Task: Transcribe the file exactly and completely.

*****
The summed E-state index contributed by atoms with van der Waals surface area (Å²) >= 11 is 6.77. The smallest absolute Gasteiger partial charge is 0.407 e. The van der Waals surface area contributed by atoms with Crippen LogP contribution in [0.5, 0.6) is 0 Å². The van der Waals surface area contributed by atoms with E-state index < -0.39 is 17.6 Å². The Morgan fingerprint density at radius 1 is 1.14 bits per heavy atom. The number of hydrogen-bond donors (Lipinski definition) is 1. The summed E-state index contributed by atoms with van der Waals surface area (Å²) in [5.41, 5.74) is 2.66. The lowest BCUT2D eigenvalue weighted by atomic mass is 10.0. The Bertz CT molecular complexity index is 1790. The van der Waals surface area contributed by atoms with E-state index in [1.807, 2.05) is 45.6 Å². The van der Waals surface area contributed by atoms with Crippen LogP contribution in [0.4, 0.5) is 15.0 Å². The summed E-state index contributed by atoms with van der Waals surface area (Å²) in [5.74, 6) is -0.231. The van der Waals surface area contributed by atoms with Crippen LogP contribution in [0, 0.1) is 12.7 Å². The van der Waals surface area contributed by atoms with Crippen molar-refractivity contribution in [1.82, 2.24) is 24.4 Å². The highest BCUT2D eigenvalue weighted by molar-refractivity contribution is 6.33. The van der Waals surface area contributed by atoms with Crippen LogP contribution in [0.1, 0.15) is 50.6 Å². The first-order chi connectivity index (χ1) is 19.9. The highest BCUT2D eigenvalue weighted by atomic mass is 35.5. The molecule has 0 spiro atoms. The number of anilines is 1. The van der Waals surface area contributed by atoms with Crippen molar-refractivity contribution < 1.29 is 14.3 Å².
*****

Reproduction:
The summed E-state index contributed by atoms with van der Waals surface area (Å²) >= 11 is 6.77. The smallest absolute Gasteiger partial charge is 0.407 e. The van der Waals surface area contributed by atoms with Crippen LogP contribution in [0.5, 0.6) is 0 Å². The van der Waals surface area contributed by atoms with E-state index < -0.39 is 17.6 Å². The Morgan fingerprint density at radius 1 is 1.14 bits per heavy atom. The number of hydrogen-bond donors (Lipinski definition) is 1. The summed E-state index contributed by atoms with van der Waals surface area (Å²) in [5.41, 5.74) is 2.66. The lowest BCUT2D eigenvalue weighted by atomic mass is 10.0. The Bertz CT molecular complexity index is 1790. The van der Waals surface area contributed by atoms with E-state index in [1.807, 2.05) is 45.6 Å². The van der Waals surface area contributed by atoms with Crippen LogP contribution in [0.4, 0.5) is 15.0 Å². The summed E-state index contributed by atoms with van der Waals surface area (Å²) in [5.74, 6) is -0.231. The van der Waals surface area contributed by atoms with Crippen LogP contribution in [0, 0.1) is 12.7 Å². The van der Waals surface area contributed by atoms with Crippen molar-refractivity contribution in [1.82, 2.24) is 24.4 Å². The highest BCUT2D eigenvalue weighted by molar-refractivity contribution is 6.33. The van der Waals surface area contributed by atoms with Crippen LogP contribution in [0.1, 0.15) is 50.6 Å². The first-order chi connectivity index (χ1) is 19.9. The highest BCUT2D eigenvalue weighted by atomic mass is 35.5. The molecule has 0 spiro atoms. The number of anilines is 1. The van der Waals surface area contributed by atoms with Crippen molar-refractivity contribution < 1.29 is 14.3 Å².